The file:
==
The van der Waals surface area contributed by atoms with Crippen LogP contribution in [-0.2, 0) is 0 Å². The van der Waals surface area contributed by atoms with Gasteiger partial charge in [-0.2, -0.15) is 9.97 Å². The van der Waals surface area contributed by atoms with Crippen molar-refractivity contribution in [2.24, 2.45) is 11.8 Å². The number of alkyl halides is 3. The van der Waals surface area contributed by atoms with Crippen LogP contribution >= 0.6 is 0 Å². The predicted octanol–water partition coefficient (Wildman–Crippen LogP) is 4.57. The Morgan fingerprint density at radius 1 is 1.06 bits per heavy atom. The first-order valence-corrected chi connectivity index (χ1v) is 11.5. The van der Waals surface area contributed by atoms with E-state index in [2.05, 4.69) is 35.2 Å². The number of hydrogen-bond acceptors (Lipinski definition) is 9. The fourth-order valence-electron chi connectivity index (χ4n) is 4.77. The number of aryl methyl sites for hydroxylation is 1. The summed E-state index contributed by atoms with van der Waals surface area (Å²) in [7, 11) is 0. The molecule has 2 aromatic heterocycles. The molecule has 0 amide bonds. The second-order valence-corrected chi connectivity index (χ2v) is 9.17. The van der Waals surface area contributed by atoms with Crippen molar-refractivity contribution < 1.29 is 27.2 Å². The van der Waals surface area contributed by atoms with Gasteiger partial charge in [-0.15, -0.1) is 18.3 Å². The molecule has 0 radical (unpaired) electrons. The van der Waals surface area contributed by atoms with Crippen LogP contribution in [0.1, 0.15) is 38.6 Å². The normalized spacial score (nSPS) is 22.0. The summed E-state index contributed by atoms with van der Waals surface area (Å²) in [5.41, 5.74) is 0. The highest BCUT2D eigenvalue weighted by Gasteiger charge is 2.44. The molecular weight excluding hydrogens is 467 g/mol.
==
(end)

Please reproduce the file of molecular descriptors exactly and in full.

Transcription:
The van der Waals surface area contributed by atoms with Crippen LogP contribution in [-0.2, 0) is 0 Å². The van der Waals surface area contributed by atoms with Gasteiger partial charge in [-0.2, -0.15) is 9.97 Å². The van der Waals surface area contributed by atoms with Crippen molar-refractivity contribution in [2.24, 2.45) is 11.8 Å². The number of alkyl halides is 3. The van der Waals surface area contributed by atoms with Crippen LogP contribution >= 0.6 is 0 Å². The predicted octanol–water partition coefficient (Wildman–Crippen LogP) is 4.57. The Morgan fingerprint density at radius 1 is 1.06 bits per heavy atom. The first-order valence-corrected chi connectivity index (χ1v) is 11.5. The van der Waals surface area contributed by atoms with E-state index in [2.05, 4.69) is 35.2 Å². The number of hydrogen-bond acceptors (Lipinski definition) is 9. The fourth-order valence-electron chi connectivity index (χ4n) is 4.77. The number of aryl methyl sites for hydroxylation is 1. The summed E-state index contributed by atoms with van der Waals surface area (Å²) in [7, 11) is 0. The molecule has 2 aromatic heterocycles. The molecule has 0 amide bonds. The second-order valence-corrected chi connectivity index (χ2v) is 9.17. The van der Waals surface area contributed by atoms with Crippen molar-refractivity contribution < 1.29 is 27.2 Å². The van der Waals surface area contributed by atoms with Gasteiger partial charge in [-0.15, -0.1) is 18.3 Å². The molecule has 0 radical (unpaired) electrons. The van der Waals surface area contributed by atoms with Crippen LogP contribution in [0.1, 0.15) is 38.6 Å². The normalized spacial score (nSPS) is 22.0. The summed E-state index contributed by atoms with van der Waals surface area (Å²) in [5.41, 5.74) is 0. The highest BCUT2D eigenvalue weighted by Gasteiger charge is 2.44. The molecular weight excluding hydrogens is 467 g/mol.